What a lark — Birders flock to peninsula to see rare Eurasian visitor

By Joseph Robertia

Photo courtesy of Laura Burke. A sky lark was seen at Deep Creek State Recreation Area on Oct. 19.

Redoubt Reporter

It was a lark, in both name and the fact that it showed up on the Kenai Peninsula, or mainland Alaska at all. At least that’s what avid birders said, who flocked to Deep Creek to see the rare avian visitor late last month.

“People were driving 500 to 600 miles and pulling all-nighters to get here and see this bird, that’s how special it was,” said Toby Burke, a wildlife technician with the Kenai National Wildlife Refuge.

The bird is a small, cryptically colored ground-dweller formerly known as a Eurasian sky lark, but now, since the forming of the European Union, just known as a sky lark. They can be found from Europe to Asia in their home range. Sightings in Alaska are rare.

“This is the first record of one on mainland Alaska. Typically when they’re spotted in Alaska they’re seen in the Western Aleutians, the Pribilofs or occasionally St. Lawrence Island, but not here. It’s an anomaly. So the Anchorage birding community, people from Seward, even Fairbanks, started coming down because, usually to see this bird you’d have to go to the Bering Sea and spend a lot of money,” Burke said.

According to fellow refuge technician Todd Eskelin, it was Steve Waltz, a birder from Anchorage who makes frequent bird-watching trips to the peninsula, who first spotted the lark.

“Most people headed down that way stop at Ninilchik or Anchor Point, but not usually Deep Creek, so it’s really cool he did. He took photos and described it, and posted to the Alaska Birding list serve,” he said.

The next day Burke and Eskelin made the drive south to confirm the sighting and see the rare bird for themselves.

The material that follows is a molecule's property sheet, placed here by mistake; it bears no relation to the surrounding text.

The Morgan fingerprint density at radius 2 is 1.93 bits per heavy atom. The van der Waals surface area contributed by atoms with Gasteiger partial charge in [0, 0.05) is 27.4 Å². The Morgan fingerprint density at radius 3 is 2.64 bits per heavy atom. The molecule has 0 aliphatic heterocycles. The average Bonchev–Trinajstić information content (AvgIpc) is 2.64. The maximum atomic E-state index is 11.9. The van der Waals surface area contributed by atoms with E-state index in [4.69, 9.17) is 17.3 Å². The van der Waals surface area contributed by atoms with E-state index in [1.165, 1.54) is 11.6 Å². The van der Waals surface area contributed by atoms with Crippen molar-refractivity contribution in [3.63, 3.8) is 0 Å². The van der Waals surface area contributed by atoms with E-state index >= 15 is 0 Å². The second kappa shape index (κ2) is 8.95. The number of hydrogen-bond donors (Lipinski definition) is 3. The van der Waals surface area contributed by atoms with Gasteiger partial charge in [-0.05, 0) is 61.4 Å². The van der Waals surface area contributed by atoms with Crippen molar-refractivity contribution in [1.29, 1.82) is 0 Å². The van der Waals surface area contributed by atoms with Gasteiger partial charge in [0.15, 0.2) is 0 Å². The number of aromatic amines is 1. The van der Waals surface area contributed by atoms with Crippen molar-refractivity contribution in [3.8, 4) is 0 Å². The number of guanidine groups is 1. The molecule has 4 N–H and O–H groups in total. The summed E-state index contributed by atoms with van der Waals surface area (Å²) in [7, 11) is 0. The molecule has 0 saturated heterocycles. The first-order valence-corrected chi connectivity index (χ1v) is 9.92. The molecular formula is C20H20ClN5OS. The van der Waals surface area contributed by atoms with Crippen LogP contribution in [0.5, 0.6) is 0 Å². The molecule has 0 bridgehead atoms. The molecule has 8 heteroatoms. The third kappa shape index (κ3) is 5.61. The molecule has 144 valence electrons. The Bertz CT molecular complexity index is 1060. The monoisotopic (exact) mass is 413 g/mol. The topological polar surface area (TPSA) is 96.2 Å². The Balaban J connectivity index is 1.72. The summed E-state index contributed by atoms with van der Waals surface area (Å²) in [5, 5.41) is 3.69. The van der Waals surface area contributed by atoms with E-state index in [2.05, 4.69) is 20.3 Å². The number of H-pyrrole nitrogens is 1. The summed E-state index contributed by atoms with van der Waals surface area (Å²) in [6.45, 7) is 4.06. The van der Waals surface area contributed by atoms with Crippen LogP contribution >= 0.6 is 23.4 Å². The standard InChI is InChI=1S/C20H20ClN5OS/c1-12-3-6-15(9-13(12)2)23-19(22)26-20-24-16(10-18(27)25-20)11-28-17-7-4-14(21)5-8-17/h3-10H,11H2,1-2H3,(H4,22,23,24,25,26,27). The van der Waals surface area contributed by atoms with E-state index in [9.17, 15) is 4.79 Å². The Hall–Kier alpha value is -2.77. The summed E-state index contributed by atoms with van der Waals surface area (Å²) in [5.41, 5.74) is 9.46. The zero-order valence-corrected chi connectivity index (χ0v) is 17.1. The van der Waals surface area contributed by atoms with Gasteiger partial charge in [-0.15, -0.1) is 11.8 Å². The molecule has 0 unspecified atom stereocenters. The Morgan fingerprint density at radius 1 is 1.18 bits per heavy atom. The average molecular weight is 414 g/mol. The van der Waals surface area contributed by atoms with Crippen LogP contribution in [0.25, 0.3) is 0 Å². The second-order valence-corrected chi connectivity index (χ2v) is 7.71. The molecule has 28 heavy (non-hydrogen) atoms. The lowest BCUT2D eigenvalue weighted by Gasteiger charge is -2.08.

“I re-found it exactly where he left it,” Eskelin said.

In British Columbia there was an introduced group of sky larks that have spread and been spotted in the western coastal areas of the Lower 48, but Burke said this bird looked like it was from the original Asian population.

As to how it came to be here, Burke said it was speculative, but it seems many of the rare avian visitors show up after the breeding season, when they would be headed into a migration in another location.

“During the migratory period, some birds get switched around as flocks mix with other flocks or they can be blown in with a big front,” he said.

Burke speculated the latter based on when this bird arrived. It showed up following a big windstorm that brought the cold, clear weather of a long-lasting low pressure system that hovered for days.

“The 18th of October was the first sighting and it hung around until the 23rd, but it hasn’t been seen after that date,” he said.

He couldn’t say where it went, but for those who missed it, Eskelin said avid birder Aaron Lang wrote a synopsis about its visit on his website, http://www.birdingak.com.

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